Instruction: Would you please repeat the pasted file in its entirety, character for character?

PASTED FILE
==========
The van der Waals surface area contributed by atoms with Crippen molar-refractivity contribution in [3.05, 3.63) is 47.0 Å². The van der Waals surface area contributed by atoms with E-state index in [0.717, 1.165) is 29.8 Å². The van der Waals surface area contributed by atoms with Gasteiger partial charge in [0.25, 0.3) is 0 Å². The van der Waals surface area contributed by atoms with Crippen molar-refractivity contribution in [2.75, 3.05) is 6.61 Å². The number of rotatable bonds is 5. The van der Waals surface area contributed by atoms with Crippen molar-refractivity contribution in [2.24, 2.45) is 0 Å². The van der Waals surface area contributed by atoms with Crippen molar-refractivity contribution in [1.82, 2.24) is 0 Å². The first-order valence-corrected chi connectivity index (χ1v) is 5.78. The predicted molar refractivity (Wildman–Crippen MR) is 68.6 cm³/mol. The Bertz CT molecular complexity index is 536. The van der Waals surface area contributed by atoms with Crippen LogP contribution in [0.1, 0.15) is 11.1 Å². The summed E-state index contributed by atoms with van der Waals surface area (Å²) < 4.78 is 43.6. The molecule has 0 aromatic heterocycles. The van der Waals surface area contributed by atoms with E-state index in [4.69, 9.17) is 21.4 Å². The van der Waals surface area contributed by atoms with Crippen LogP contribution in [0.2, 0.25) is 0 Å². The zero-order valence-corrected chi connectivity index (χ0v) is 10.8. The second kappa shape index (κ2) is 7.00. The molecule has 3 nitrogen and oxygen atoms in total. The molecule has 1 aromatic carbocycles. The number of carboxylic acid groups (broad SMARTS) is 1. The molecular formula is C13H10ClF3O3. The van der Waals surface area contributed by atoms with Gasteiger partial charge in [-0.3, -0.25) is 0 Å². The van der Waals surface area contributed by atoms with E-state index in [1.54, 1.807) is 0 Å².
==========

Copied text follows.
The van der Waals surface area contributed by atoms with Crippen molar-refractivity contribution in [3.05, 3.63) is 47.0 Å². The van der Waals surface area contributed by atoms with E-state index in [0.717, 1.165) is 29.8 Å². The van der Waals surface area contributed by atoms with Gasteiger partial charge in [0.25, 0.3) is 0 Å². The van der Waals surface area contributed by atoms with Crippen molar-refractivity contribution in [2.75, 3.05) is 6.61 Å². The number of rotatable bonds is 5. The van der Waals surface area contributed by atoms with Crippen molar-refractivity contribution in [2.24, 2.45) is 0 Å². The van der Waals surface area contributed by atoms with Crippen molar-refractivity contribution in [1.82, 2.24) is 0 Å². The first-order valence-corrected chi connectivity index (χ1v) is 5.78. The predicted molar refractivity (Wildman–Crippen MR) is 68.6 cm³/mol. The Bertz CT molecular complexity index is 536. The van der Waals surface area contributed by atoms with Crippen LogP contribution in [0.1, 0.15) is 11.1 Å². The summed E-state index contributed by atoms with van der Waals surface area (Å²) < 4.78 is 43.6. The molecule has 0 aromatic heterocycles. The van der Waals surface area contributed by atoms with E-state index in [4.69, 9.17) is 21.4 Å². The van der Waals surface area contributed by atoms with Crippen LogP contribution in [0.2, 0.25) is 0 Å². The zero-order valence-corrected chi connectivity index (χ0v) is 10.8. The second kappa shape index (κ2) is 7.00. The molecule has 3 nitrogen and oxygen atoms in total. The molecule has 1 aromatic carbocycles. The number of carboxylic acid groups (broad SMARTS) is 1. The molecular formula is C13H10ClF3O3. The van der Waals surface area contributed by atoms with Gasteiger partial charge in [-0.3, -0.25) is 0 Å². The van der Waals surface area contributed by atoms with E-state index in [1.54, 1.807) is 0 Å².